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  #41  
Old 04.10.2011, 18:53
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Re: Playing the foreign card - stories?

How is that different than let say..... DB and Mathnut who when they got their jackets they had reductions and some kind of special treatment because some people thought they worked for the city?

Did they told them no? (I am no idea if they did say no or not) but the context is not that different. It is to enjoy something somehow you wouldn't have had if it wasn't because of the foriegner card, a special jacket, etc.
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Old 04.10.2011, 19:05
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Re: Playing the foreign card - stories?

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How is that different than let say..... DB and Mathnut who when they got their jackets they had reductions and some kind of special treatment because some people thought they worked for the city?

Did they told them no? (I am no idea if they did say no or not) but the context is not that different. It is to enjoy something somehow you wouldn't have had if it wasn't because of the foriegner card, a special jacket, etc.
Whenever we were offered a discount, we took great pains to explain that we bought the jackets second hand. The assistants didn't always believe us, but it was certainly not for want of trying on our side.

Furthermore, some ticket collectors didn't ask to see MN's ticket when she was wearing her jacket on long distance trains. She was always, however, in possession of a valid ticket for her journey.

The only times when we didn't bother to explain were in situations when people were asking for help and we were able to oblige, like the time MN showed an old lady to her seat on a train to Vienna because it was quicker - and kinder - than trying to explain the truth to her.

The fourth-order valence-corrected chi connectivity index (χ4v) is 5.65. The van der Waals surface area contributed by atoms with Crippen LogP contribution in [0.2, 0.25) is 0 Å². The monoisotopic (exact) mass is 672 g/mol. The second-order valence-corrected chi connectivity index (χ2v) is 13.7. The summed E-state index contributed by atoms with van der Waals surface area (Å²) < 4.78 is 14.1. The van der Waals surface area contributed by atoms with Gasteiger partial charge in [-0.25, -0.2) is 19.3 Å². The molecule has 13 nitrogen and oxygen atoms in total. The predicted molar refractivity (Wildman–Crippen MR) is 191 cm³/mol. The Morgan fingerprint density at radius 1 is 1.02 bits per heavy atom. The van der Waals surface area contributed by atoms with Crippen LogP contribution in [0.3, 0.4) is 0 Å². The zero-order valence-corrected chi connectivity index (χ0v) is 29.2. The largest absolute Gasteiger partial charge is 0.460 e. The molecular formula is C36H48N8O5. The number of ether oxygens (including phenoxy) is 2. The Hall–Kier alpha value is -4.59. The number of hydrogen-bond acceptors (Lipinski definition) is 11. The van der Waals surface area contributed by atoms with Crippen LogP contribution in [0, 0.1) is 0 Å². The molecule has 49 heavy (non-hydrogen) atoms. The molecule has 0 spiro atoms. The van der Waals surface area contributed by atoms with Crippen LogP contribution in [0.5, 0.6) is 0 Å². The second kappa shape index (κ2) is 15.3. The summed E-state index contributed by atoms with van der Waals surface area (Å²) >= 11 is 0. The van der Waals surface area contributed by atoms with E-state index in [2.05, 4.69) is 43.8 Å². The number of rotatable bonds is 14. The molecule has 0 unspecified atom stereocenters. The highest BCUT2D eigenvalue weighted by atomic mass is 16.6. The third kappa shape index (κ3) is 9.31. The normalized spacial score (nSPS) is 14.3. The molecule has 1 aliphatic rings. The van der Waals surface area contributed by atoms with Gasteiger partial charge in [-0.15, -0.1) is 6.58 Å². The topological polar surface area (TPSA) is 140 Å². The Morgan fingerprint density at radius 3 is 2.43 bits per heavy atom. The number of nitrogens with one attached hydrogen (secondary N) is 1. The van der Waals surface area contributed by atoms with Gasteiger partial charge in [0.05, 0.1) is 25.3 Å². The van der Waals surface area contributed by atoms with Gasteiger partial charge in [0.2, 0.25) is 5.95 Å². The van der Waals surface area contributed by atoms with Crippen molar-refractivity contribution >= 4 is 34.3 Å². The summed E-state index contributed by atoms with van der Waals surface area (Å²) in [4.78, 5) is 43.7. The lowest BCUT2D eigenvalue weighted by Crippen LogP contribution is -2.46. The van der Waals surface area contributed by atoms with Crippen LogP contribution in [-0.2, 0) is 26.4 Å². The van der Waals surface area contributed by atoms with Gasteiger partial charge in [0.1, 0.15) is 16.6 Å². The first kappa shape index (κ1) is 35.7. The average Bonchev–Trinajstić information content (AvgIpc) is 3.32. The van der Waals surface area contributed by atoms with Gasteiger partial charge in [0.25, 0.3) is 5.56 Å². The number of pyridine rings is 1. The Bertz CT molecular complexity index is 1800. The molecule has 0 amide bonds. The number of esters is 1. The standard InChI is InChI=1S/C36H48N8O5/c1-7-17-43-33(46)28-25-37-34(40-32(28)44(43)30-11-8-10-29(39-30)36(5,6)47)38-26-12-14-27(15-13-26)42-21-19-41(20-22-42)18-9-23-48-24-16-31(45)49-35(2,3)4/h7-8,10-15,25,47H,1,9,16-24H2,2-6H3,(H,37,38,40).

We have never, on any occasion, used our jackets - purchased entirely legally from the Salvation Army - to gain benefits to which we were not entitled.
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  #43  
Old 04.10.2011, 19:05
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Re: Playing the foreign card - stories?

I've never played the 'foreign' card but boy-oh-boy am I going to play the 'flirt with all the hot girlies' old dude card when I get mine.
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  #44  
Old 04.10.2011, 19:06
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Re: Playing the foreign card - stories?

Sure, of course. Being a foreigner sucks so often that you should enjoy any small advantages you come across! (I was objecting to his classification of what he was doing, not his doing it.)

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How is that different than let say..... DB and Mathnut who when they got their jackets they had reductions and some kind of special treatment because some people thought they worked for the city?

Did they told them no? (I am no idea if they did say no or not) but the context is not that different. It is to enjoy something somehow you wouldn't have had if it wasn't because of the foriegner card, a special jacket, etc.
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Old 04.10.2011, 19:11
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Re: Playing the foreign card - stories?

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How is that different than let say..... DB and Mathnut who when they got their jackets they had reductions and some kind of special treatment because some people thought they worked for the city?

Did they told them no? (I am no idea if they did say no or not) but the context is not that different. It is to enjoy something somehow you wouldn't have had if it wasn't because of the foriegner card, a special jacket, etc.
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Whenever we were offered a discount, we took great pains to explain that we bought the jackets second hand. The assistants didn't always believe us, but it was certainly not for want of trying on our side.

Furthermore, some ticket collectors didn't ask to see MN's ticket when she was wearing her jacket on long distance trains. She was always, however, in possession of a valid ticket for her journey.

The only times when we didn't bother to explain were in situations when people were asking for help and we were able to oblige, like the time MN showed an old lady to her seat on a train to Vienna because it was quicker - and kinder - than trying to explain the truth to her.